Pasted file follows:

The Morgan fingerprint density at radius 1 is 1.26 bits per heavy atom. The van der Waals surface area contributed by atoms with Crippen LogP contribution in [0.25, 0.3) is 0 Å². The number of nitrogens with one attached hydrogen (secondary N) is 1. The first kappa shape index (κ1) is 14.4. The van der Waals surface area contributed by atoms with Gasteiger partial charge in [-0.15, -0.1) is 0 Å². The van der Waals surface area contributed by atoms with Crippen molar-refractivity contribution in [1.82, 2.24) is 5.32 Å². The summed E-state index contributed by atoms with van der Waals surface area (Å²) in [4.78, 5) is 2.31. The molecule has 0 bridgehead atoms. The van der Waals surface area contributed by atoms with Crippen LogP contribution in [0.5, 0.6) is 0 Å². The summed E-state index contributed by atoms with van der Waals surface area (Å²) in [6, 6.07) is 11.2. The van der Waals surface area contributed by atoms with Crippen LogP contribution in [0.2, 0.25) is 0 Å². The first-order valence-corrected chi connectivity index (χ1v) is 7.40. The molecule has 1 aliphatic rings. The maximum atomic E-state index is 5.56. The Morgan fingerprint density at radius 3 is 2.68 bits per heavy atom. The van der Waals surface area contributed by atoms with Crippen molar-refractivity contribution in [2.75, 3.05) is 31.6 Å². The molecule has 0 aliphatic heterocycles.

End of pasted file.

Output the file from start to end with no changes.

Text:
The Morgan fingerprint density at radius 1 is 1.26 bits per heavy atom. The van der Waals surface area contributed by atoms with Crippen LogP contribution in [0.25, 0.3) is 0 Å². The number of nitrogens with one attached hydrogen (secondary N) is 1. The first kappa shape index (κ1) is 14.4. The van der Waals surface area contributed by atoms with Gasteiger partial charge in [-0.15, -0.1) is 0 Å². The van der Waals surface area contributed by atoms with Crippen molar-refractivity contribution in [1.82, 2.24) is 5.32 Å². The summed E-state index contributed by atoms with van der Waals surface area (Å²) in [4.78, 5) is 2.31. The molecule has 0 bridgehead atoms. The van der Waals surface area contributed by atoms with Crippen LogP contribution in [0.5, 0.6) is 0 Å². The summed E-state index contributed by atoms with van der Waals surface area (Å²) in [6, 6.07) is 11.2. The van der Waals surface area contributed by atoms with Crippen LogP contribution in [0.2, 0.25) is 0 Å². The first-order valence-corrected chi connectivity index (χ1v) is 7.40. The molecule has 1 aliphatic rings. The maximum atomic E-state index is 5.56. The Morgan fingerprint density at radius 3 is 2.68 bits per heavy atom. The van der Waals surface area contributed by atoms with Crippen molar-refractivity contribution in [2.75, 3.05) is 31.6 Å². The molecule has 0 aliphatic heterocycles.